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Crabgrass Is Lawn Pest And Livestock Forage

crabgrass

Southern Crabgrass, Digitaria ciliaris, is sprouting in Wakulla lawns and landscapes, but also pastures where it is an excellent livestock forage.

By Les Harrison
Wakulla County Extension Director

Sometime taking the low road can have some real advantages.

Granted, flying under the radar or being a bottom feeder does have certain negative implications when it comes to a public relations position.

Still, by staying out of sight and out of mind, at least with those who would do harm, allows for establishing a strong base before being recognized.

Once that foothold has been firmly established, at least there is a fighting chance for survival when the assaults begin.

As a conquering invader, survival is the initial step to total subjugation of the new territory. This in turn will be used as a springboard for new opportunities to monopolize more areas.

While this may sound like the prologue to a special operations manual, it is really the strategy employed by a weed pest which has a well-deserved reputation for hardiness and tenacity. Crabgrass is sneaking in and putting down roots as the days warm to summer’s levels.

Digitaria, as this plant is known scientifically, is really a genus of five species found in Wakulla County. Some are native and some are invasive exotics.

Crabgrass is found in the tropics and warmer regions of the temperate zones worldwide. In North Florida it grows as an annual, but in warmer latitudes it can grow as a perennial.

Germination begins in late February or the first half of March in Wakulla County. The soil temperature must reach 55 degrees for at least 24 hours.

The common name, crabgrass, is derived from its low growing profile and its ability to creep or scuttle into new areas with little notice until it quickly becomes established and entrenched.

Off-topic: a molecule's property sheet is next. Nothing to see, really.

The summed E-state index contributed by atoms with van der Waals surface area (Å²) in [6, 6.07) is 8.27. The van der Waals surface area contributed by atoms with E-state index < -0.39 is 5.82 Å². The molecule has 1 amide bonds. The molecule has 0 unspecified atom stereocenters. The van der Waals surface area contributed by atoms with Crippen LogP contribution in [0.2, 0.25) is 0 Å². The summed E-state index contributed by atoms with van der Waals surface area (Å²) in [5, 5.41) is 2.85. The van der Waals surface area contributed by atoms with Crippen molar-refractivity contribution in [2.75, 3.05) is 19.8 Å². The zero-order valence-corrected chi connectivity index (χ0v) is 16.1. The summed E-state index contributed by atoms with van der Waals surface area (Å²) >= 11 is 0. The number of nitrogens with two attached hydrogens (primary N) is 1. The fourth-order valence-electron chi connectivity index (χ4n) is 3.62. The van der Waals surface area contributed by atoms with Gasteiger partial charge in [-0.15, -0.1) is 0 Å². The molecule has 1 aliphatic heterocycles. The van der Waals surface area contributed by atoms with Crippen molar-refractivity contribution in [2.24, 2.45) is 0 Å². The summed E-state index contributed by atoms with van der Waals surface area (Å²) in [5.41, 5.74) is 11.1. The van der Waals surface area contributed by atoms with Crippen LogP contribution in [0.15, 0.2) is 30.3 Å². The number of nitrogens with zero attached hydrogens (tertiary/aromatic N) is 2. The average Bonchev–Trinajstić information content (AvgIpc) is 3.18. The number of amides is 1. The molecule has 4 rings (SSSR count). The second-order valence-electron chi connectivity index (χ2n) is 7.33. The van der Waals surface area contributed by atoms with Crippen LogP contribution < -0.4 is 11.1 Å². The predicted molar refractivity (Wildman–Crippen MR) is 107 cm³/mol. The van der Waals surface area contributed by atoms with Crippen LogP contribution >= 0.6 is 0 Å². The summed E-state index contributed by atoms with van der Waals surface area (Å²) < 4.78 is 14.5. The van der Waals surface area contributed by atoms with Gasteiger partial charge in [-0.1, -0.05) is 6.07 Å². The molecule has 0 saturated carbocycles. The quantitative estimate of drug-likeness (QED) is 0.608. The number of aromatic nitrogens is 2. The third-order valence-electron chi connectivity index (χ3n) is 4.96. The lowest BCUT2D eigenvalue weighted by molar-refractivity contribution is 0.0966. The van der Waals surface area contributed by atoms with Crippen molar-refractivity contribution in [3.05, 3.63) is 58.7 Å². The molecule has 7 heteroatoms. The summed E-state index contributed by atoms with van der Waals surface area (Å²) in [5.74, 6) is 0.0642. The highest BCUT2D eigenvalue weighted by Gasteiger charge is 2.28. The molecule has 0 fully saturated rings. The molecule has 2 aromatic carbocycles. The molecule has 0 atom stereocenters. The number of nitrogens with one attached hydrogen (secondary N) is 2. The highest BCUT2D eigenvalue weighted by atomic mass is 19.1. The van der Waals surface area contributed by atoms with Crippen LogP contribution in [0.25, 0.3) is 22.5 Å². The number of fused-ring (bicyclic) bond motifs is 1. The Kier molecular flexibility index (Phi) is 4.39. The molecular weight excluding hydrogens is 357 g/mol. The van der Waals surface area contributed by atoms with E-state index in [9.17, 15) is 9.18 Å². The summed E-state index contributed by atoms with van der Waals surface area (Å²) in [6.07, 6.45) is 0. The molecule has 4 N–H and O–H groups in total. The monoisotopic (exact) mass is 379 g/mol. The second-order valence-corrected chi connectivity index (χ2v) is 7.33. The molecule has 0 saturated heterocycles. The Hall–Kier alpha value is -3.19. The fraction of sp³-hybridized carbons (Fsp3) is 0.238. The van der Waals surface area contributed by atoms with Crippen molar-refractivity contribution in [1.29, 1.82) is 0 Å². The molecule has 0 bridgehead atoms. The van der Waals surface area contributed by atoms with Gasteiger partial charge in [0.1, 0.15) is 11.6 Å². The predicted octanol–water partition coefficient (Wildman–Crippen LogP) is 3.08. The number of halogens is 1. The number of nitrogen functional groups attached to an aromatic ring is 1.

It has also been implied that homeowners with a penchant for perfect lawns become crabby at its appearance.

Unlike many of the turf grasses which flourish locally, crabgrass will take close mowing and continue to grow unabated. In many cases, scalping the infested area only serves to promote the growth and spreading of this pest.

The low growing, prostrate pattern of growth allows each branch to send down roots from every node or joint. The roots quickly proliferate and securely attach to the soil.

If clipped or cut, the rooted branch quickly becomes a separate new plant. It sends out runners to repeat the process of rapid territorial expansion.

Pulling this weed is difficult with each of its branches securely rooted. It is easier remove if the soil is loosened with a shovel, but leave one rooted joint and the process begins again.

The weed is spread by lawn maintenance workers who have portions of the plant or its seed lodge in equipment. When it shakes loose at a new site, the vigor and vitality of the plant’s genetics promotes it establishment in a new location.

Crabgrass can be controlled with pre-emergent and post-emergent herbicides. Some turf grasses require the use of pre-emergent herbicides to avoid damaging the turf.

In a strange twist of fate, crabgrass has been determined to have a positive benefit. Cattlemen and hay growers have determined this weed is actually a useful forage for livestock.

After years of unsuccessful attempts to annihilate this genus, seed are now sold for the purpose of propagating it. Positive PR has changed a weed to a valuable crop.

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